While we didn’t term him our friend (although John Seebach made friends with him and spent hours in his room), he was our fellow housemate and we did kindly put up with his screaming antics. Once, when he wanted to get more work done without distraction he begged me and Jim H. to lock him in his room from the outside for several days. He had a dead bolt and slipped us the key under the door. We honored his request. Not twelve hours later he was screaming and banging so loudly all the other residents of the hall were upset, mad at us when they found out the details. They formed an angry mob and we capitulated. Once the door was opened he went to the bathroom and then quietly back to work in his room. That was Rob.
John told me the story that when he was spending time in Rob’s room, watching him paint and chatting, Rob had a T.V., often on. He decided one day it was a distraction from his work so he took a can of spray paint and covered the screen in white. But he sometimes kept it on at low volume because he liked background noise. One evening they were both in the room and the first episode of the ‘Mod Squad’ came on. They both paid no attention at first but little bits of the dialogue started catching their ears, more and more, making them both wonder “what the hell is this show”. It was too crazy and improbable to be real. Curiosity got the better of them and Rob started scraping off a little portion of the screen with a spoon, a few inches in the middle. Then they heard more insane dialogue and when they caught a glimpse of ‘Mr. T.’ they were captured. They quickly scrapped off the whole screen and watched the show, wondering what America was coming to.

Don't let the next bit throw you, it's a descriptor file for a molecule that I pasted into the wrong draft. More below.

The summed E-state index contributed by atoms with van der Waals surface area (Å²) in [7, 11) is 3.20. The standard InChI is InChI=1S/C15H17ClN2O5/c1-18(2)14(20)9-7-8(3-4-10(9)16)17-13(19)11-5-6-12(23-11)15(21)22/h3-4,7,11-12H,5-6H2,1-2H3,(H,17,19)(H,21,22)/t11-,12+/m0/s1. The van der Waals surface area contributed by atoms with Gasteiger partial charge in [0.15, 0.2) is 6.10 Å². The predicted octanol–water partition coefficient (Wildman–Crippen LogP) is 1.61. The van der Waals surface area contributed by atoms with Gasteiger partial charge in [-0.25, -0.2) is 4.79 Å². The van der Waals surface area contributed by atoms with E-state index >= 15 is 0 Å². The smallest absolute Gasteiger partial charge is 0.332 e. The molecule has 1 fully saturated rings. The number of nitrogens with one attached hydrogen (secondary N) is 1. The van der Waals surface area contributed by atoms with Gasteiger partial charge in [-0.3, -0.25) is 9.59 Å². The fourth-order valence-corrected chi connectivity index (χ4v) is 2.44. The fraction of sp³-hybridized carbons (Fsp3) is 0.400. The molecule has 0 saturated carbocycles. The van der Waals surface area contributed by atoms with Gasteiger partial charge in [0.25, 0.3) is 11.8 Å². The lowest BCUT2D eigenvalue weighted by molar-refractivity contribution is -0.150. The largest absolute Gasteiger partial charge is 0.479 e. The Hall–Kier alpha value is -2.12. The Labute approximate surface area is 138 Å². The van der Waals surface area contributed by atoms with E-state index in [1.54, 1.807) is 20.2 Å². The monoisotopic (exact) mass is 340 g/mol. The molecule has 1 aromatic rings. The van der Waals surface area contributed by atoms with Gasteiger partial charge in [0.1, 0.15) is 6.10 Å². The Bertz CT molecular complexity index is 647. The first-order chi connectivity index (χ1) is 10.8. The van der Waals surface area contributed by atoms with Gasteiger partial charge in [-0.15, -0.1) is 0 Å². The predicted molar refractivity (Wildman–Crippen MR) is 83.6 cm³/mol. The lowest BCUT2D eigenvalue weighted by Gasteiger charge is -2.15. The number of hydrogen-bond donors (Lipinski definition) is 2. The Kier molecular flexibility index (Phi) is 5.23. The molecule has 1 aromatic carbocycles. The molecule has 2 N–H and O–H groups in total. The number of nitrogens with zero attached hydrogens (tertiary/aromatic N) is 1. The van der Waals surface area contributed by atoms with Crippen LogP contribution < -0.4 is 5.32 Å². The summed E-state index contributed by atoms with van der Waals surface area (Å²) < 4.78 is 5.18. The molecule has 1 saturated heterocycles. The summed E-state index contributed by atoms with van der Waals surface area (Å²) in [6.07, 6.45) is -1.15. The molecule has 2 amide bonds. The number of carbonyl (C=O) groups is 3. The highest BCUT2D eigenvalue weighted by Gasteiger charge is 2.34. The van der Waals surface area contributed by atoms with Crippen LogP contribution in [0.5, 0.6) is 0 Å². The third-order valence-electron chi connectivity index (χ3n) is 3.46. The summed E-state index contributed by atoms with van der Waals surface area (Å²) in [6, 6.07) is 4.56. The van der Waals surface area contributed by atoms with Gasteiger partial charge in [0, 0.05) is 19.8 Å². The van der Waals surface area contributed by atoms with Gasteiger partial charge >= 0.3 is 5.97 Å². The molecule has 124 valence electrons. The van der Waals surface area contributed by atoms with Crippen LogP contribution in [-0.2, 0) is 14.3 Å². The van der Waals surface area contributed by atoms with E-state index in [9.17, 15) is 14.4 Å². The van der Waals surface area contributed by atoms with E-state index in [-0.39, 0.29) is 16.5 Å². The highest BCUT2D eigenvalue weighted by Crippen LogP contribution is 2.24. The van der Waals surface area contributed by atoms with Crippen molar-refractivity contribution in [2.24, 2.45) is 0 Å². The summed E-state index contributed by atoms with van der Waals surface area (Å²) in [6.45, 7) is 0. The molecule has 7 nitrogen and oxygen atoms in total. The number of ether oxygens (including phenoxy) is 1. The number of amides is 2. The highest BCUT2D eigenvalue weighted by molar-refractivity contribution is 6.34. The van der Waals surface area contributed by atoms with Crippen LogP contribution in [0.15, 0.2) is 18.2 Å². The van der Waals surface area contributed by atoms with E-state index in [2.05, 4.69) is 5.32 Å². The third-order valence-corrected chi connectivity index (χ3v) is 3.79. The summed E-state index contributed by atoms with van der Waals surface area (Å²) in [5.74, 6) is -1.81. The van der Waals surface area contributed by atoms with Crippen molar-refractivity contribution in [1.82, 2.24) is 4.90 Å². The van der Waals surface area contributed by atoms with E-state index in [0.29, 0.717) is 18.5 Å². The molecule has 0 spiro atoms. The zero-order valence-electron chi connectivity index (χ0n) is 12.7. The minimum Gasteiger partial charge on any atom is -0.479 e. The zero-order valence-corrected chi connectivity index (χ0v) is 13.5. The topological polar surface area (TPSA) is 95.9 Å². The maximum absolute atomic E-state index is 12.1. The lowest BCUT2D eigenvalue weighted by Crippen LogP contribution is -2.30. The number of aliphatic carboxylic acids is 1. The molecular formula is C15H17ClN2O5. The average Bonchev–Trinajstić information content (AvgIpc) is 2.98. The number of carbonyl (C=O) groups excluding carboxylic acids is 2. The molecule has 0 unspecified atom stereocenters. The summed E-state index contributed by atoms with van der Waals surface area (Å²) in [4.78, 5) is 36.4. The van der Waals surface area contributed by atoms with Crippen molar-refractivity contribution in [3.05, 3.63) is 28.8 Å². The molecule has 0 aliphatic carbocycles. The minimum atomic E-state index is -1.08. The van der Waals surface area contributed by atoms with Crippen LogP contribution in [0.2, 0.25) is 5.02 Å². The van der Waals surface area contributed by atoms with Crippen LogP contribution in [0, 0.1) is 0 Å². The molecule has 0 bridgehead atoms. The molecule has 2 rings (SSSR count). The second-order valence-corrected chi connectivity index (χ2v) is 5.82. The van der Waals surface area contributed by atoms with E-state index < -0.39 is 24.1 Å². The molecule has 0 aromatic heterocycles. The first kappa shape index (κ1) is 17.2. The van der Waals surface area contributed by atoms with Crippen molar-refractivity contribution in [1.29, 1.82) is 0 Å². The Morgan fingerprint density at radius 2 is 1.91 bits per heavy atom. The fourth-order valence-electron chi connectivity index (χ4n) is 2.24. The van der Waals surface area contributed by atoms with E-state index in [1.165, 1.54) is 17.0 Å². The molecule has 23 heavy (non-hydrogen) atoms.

One other thing I remember about Rob was that he was handsome and charismatic and had several cute girlfriends. We all had a master key to the front entry downstairs and after ten each night it was locked. There were no buzzers to rooms and it was so far away you couldn’t hear people knocking. People could get out but only residents could get in. The other thing about his cute girlfriends was that they too loved coke and wanted to visit him late at night when they scored. But he always disconnected his phone for sleep. Their only recourse was to throw tiny pebbles at his windows, repeatedly, form the sidewalk fifteen feet below to wake him up and sometimes this worked. The problem was that my windows adjoined his and from the street you couldn’t discern where the one room started and the other stopped. So I was sometimes woke by these repeated, annoying tappings, crawling out of bed to open the window to look down at a pretty face I didn’t recognize. I’d stumble downstairs in my jeans to get a closer look and invite the babe in to knock on his door, all the while proposing that if she couldn’t wake him she could visit and share with me. I was always met with a cold rebuff, except once.
It was five a.m. I convinced the sweet, blond tart that if she sat with me a few hours and share a few lines on my coffee table he’d wake up and she could have her tryst. She agreed and did manage to get into his room at seven, after loud knocking. But he had poor taste in women, looks and lipstick and little else. I enjoyed sitting close beside her and talking away at one point holding up her hand to admire her fingernail paint. But the conversation was so insipid I was glad to see her go.